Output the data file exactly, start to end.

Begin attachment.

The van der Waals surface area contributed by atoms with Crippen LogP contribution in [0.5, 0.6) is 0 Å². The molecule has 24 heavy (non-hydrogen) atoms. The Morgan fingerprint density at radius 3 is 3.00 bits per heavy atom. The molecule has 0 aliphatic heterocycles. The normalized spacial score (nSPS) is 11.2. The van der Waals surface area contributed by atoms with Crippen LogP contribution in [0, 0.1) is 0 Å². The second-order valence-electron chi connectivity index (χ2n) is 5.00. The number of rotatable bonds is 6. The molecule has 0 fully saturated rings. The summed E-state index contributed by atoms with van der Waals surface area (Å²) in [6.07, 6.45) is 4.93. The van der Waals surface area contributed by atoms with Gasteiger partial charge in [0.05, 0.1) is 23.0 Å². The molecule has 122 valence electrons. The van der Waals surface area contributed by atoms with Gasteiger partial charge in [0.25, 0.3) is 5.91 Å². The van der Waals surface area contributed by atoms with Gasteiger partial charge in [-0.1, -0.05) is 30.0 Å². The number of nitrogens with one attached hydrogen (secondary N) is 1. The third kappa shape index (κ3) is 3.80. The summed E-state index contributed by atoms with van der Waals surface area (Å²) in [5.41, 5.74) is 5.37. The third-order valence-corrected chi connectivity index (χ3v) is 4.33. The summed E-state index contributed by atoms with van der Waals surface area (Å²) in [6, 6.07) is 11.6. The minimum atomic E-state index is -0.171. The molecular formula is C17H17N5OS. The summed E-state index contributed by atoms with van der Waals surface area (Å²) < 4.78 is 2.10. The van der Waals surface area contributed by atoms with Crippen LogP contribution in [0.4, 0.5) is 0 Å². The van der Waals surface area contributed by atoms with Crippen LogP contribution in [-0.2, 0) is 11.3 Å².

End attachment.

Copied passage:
The van der Waals surface area contributed by atoms with Crippen LogP contribution in [0.5, 0.6) is 0 Å². The molecule has 24 heavy (non-hydrogen) atoms. The Morgan fingerprint density at radius 3 is 3.00 bits per heavy atom. The molecule has 0 aliphatic heterocycles. The normalized spacial score (nSPS) is 11.2. The van der Waals surface area contributed by atoms with Crippen LogP contribution in [0, 0.1) is 0 Å². The second-order valence-electron chi connectivity index (χ2n) is 5.00. The number of rotatable bonds is 6. The molecule has 0 fully saturated rings. The summed E-state index contributed by atoms with van der Waals surface area (Å²) in [6.07, 6.45) is 4.93. The van der Waals surface area contributed by atoms with Gasteiger partial charge in [0.05, 0.1) is 23.0 Å². The molecule has 122 valence electrons. The van der Waals surface area contributed by atoms with Gasteiger partial charge in [0.25, 0.3) is 5.91 Å². The van der Waals surface area contributed by atoms with Gasteiger partial charge in [-0.1, -0.05) is 30.0 Å². The number of nitrogens with one attached hydrogen (secondary N) is 1. The third kappa shape index (κ3) is 3.80. The summed E-state index contributed by atoms with van der Waals surface area (Å²) in [5.41, 5.74) is 5.37. The third-order valence-corrected chi connectivity index (χ3v) is 4.33. The summed E-state index contributed by atoms with van der Waals surface area (Å²) in [6, 6.07) is 11.6. The minimum atomic E-state index is -0.171. The molecular formula is C17H17N5OS. The summed E-state index contributed by atoms with van der Waals surface area (Å²) < 4.78 is 2.10. The van der Waals surface area contributed by atoms with Crippen LogP contribution in [0.4, 0.5) is 0 Å². The van der Waals surface area contributed by atoms with Crippen LogP contribution in [-0.2, 0) is 11.3 Å².